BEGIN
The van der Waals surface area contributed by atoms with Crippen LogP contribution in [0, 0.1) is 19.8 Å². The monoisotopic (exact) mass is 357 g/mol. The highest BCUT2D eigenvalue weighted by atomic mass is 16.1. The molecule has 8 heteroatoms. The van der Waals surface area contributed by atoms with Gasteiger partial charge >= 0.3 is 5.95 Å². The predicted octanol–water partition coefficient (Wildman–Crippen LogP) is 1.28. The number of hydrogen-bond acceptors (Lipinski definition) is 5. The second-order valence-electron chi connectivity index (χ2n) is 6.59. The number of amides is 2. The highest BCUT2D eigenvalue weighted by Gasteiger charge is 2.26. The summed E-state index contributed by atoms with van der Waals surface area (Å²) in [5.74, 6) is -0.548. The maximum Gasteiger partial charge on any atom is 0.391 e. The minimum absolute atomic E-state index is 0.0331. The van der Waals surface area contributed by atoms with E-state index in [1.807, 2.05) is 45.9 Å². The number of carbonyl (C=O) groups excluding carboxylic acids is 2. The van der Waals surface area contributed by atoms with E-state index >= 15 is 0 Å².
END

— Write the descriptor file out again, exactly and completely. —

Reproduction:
The van der Waals surface area contributed by atoms with Crippen LogP contribution in [0, 0.1) is 19.8 Å². The monoisotopic (exact) mass is 357 g/mol. The highest BCUT2D eigenvalue weighted by atomic mass is 16.1. The molecule has 8 heteroatoms. The van der Waals surface area contributed by atoms with Gasteiger partial charge >= 0.3 is 5.95 Å². The predicted octanol–water partition coefficient (Wildman–Crippen LogP) is 1.28. The number of hydrogen-bond acceptors (Lipinski definition) is 5. The second-order valence-electron chi connectivity index (χ2n) is 6.59. The number of amides is 2. The highest BCUT2D eigenvalue weighted by Gasteiger charge is 2.26. The summed E-state index contributed by atoms with van der Waals surface area (Å²) in [5.74, 6) is -0.548. The maximum Gasteiger partial charge on any atom is 0.391 e. The minimum absolute atomic E-state index is 0.0331. The van der Waals surface area contributed by atoms with E-state index in [1.807, 2.05) is 45.9 Å². The number of carbonyl (C=O) groups excluding carboxylic acids is 2. The van der Waals surface area contributed by atoms with E-state index >= 15 is 0 Å².